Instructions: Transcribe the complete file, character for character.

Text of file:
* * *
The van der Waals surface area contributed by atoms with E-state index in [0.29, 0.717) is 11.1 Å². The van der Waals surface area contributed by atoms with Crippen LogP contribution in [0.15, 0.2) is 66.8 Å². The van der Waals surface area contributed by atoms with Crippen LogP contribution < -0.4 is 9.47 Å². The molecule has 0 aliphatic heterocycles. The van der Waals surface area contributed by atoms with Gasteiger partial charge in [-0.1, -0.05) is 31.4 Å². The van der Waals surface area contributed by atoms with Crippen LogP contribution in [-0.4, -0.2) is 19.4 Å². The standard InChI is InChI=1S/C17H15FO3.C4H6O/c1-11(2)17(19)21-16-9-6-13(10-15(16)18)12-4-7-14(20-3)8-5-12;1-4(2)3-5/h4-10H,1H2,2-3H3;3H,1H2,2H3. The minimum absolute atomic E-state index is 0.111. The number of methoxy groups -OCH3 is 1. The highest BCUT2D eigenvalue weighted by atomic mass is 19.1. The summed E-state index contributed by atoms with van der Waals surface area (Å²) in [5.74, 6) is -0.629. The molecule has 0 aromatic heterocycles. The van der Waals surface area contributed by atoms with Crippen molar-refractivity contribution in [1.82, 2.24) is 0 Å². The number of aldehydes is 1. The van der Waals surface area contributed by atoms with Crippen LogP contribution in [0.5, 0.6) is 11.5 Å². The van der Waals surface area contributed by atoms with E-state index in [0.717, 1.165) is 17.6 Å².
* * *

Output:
The van der Waals surface area contributed by atoms with E-state index in [0.29, 0.717) is 11.1 Å². The van der Waals surface area contributed by atoms with Crippen LogP contribution in [0.15, 0.2) is 66.8 Å². The van der Waals surface area contributed by atoms with Crippen LogP contribution < -0.4 is 9.47 Å². The molecule has 0 aliphatic heterocycles. The van der Waals surface area contributed by atoms with Gasteiger partial charge in [-0.1, -0.05) is 31.4 Å². The van der Waals surface area contributed by atoms with Crippen LogP contribution in [-0.4, -0.2) is 19.4 Å². The standard InChI is InChI=1S/C17H15FO3.C4H6O/c1-11(2)17(19)21-16-9-6-13(10-15(16)18)12-4-7-14(20-3)8-5-12;1-4(2)3-5/h4-10H,1H2,2-3H3;3H,1H2,2H3. The minimum absolute atomic E-state index is 0.111. The number of methoxy groups -OCH3 is 1. The highest BCUT2D eigenvalue weighted by atomic mass is 19.1. The summed E-state index contributed by atoms with van der Waals surface area (Å²) in [5.74, 6) is -0.629. The molecule has 0 aromatic heterocycles. The van der Waals surface area contributed by atoms with Crippen molar-refractivity contribution in [1.82, 2.24) is 0 Å². The number of aldehydes is 1. The van der Waals surface area contributed by atoms with Crippen LogP contribution in [0.5, 0.6) is 11.5 Å². The van der Waals surface area contributed by atoms with E-state index in [0.717, 1.165) is 17.6 Å².